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FrontPage Interview’s guest today is Cynthia Farahat, a political activist and dissident in Egypt.
FP: Cynthia Farahat, welcome to Frontpage Interview.
I would like to talk to you today about a fundamental lack of understanding that exists in the West today about Arab and Egyptian regimes, namely what many westerners think about the so-called “secular” and “moderate” forces that exist among them.
Tell us your thoughts on this issue.
Farahat: Thank you.
Egyptian and Arab regimes govern their people by socialist Sharia-based constitutions. The philosophy of governance of Arab regimes is Islamic Socialism, which is basically socialism and Sharia law minus Hodud (Islamic penal law).
Hardly moderate or tolerant, Islamic socialist regimes like Mubarak’s systematically suppress secular and classic liberal opposition, not just for ideological difference, but for a far more important reason — which is the fact that secular and classic liberal reformers pose as the real better political substitute to these regimes. Indeed, they are a more advanced and more internationally acceptable alternative to the costly tyrannies. If real seculars in the region began to represent a mainstream political movement, like it used to be in Egypt before 1952 military coup, then the current tyrants’ seizure of power and the support they receive from western governments would no longer be justified, since there would be a far better option.
Islamic socialist regimes subjugate us while systematically breeding and inflating Islamists, who are nothing but slightly worse looking versions of themselves. This is the way they maintain the vicious circle of blackmail of “it’s either us or apocalypse.” And Mubarak made several statements along these lines and it explains why he allowed the Muslim Brotherhood political participation and banned our secular political party.
I don’t think anyone can point out one real ideological difference between groups like the Muslim Brotherhood, militant Islamic groups, and Arab regimes. Yes, they have different methodologies and strategies, but if we listen to the political discourse of theses regimes, it is identical to al-Qaeda’s. If we take a look at the Egyptian and Saudi curricula and media, they are nothing but terror-producing machines.
FP: What are the consequences of the West’s misconception of this whole equation?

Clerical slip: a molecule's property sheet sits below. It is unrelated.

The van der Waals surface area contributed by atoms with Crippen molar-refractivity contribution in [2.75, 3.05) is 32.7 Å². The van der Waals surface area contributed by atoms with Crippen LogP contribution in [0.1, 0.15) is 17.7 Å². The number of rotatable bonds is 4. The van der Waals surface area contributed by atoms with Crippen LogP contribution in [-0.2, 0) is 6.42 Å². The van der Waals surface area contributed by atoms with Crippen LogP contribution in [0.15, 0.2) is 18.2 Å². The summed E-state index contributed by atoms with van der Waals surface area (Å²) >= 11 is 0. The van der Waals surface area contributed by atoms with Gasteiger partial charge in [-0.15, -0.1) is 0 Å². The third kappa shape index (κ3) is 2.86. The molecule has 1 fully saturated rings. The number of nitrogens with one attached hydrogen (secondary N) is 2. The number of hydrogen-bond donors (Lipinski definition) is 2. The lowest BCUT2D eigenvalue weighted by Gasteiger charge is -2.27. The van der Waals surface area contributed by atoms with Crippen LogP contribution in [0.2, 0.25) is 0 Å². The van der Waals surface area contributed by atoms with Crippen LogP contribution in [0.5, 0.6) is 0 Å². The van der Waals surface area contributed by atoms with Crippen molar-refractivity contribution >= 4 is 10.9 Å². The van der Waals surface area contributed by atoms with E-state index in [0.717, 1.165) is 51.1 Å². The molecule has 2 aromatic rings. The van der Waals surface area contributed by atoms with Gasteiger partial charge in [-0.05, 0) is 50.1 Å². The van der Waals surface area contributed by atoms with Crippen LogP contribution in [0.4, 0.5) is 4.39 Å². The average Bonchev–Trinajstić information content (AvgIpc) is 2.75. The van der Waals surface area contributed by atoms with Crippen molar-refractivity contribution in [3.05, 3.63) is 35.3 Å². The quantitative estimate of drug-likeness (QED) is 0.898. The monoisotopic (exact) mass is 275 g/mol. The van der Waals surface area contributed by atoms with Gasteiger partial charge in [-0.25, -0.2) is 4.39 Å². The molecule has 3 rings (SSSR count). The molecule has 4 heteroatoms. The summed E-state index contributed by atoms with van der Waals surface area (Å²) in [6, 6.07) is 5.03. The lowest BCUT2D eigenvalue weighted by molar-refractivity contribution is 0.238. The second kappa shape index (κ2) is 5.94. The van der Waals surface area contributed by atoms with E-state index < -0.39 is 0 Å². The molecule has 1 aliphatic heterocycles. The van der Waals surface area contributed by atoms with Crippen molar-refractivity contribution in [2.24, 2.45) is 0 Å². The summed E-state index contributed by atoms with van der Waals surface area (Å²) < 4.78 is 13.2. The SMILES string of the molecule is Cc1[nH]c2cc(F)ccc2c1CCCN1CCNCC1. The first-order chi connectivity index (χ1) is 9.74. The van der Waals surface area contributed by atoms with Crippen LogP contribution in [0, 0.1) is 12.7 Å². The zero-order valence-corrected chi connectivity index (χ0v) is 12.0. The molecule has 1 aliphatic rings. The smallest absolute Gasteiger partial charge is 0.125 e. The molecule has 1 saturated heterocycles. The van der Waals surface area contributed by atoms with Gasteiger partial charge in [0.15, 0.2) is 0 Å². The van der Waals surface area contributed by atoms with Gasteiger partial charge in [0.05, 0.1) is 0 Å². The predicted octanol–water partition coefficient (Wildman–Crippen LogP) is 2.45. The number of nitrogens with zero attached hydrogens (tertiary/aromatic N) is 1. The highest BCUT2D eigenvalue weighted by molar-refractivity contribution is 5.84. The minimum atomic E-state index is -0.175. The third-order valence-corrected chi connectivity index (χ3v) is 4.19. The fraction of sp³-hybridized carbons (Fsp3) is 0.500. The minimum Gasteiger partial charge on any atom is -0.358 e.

Farahat: The misconception results in a dangerous sham alliance between freedom and its enemies. You will often find freedom-loving people unknowingly working on advancing the agendas of their enemies. The fact that the Egyptian and Saudi regimes both adopted the same political stance as Salafi Jihadists and the Muslim Brotherhood in time of crisis and initially allied against the protests in Egypt when they first started. Egyptian “moderate” bureaucracy, Salafi Jihadists, and the Muslim Brotherhood cast their votes the same way in the March 19th constitutional referendum and this should have been glaring evidence that they have similar goals and only different means to acquire them.
What is even more disturbing than the fact that these regimes openly ally with the Jihadists is that many western political analysts and allies of freedom took the same stance as the Salafi Jihadists and the regime against the protests. I think that whenever one finds themselves upholding the same political stance on any political issue as Salafi Jihadists, not ideologically of course, but in terms of agreeing on the same conclusion, like for the example being pro or against protests in Egypt and the region, then something must be terribly wrong.
If someone like Glenn Beck, whom I respect and admire, agrees with Nageh Ibrahim from Al-Gama’a al-Islamiyya that the protests against Mubarak are wrong and not in their best interest, then I think this a sign that one needs to revise their premises. When Al-Gama’a al-Islamiyya and freedom loving people agree on what’s in their best interest, I take this as a sign of dangerous misconception that no one can afford.
Many westerners believe these regimes’ propaganda and end up supporting the unsustainable status quo and perpetuating a vicious circle where they fund and fuel the regimes dedicated to annihilate them, while calling them “allies”. This vicious circle needs to be dismantled through admitting the fact that there is a cold war between Arab regimes and the western world — whether many people would like to admit it or not. There is a Soviet style cold war there and denying it will not make it go away.